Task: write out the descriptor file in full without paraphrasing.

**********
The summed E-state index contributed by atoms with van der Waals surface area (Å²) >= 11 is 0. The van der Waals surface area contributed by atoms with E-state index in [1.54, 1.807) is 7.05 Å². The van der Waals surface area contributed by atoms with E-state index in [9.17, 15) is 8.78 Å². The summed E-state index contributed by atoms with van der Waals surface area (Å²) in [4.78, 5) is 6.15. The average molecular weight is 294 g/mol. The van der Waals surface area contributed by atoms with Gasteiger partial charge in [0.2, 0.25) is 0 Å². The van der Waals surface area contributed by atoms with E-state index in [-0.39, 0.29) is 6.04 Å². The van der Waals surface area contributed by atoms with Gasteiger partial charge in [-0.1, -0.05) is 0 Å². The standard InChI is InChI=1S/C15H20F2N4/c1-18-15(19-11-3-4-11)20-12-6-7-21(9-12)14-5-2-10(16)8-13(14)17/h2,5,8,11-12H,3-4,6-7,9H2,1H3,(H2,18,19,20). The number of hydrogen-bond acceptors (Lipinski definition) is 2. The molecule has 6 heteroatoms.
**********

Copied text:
The summed E-state index contributed by atoms with van der Waals surface area (Å²) >= 11 is 0. The van der Waals surface area contributed by atoms with E-state index in [1.54, 1.807) is 7.05 Å². The van der Waals surface area contributed by atoms with E-state index in [9.17, 15) is 8.78 Å². The summed E-state index contributed by atoms with van der Waals surface area (Å²) in [4.78, 5) is 6.15. The average molecular weight is 294 g/mol. The van der Waals surface area contributed by atoms with Gasteiger partial charge in [0.2, 0.25) is 0 Å². The van der Waals surface area contributed by atoms with E-state index in [-0.39, 0.29) is 6.04 Å². The van der Waals surface area contributed by atoms with Gasteiger partial charge in [-0.1, -0.05) is 0 Å². The standard InChI is InChI=1S/C15H20F2N4/c1-18-15(19-11-3-4-11)20-12-6-7-21(9-12)14-5-2-10(16)8-13(14)17/h2,5,8,11-12H,3-4,6-7,9H2,1H3,(H2,18,19,20). The number of hydrogen-bond acceptors (Lipinski definition) is 2. The molecule has 6 heteroatoms.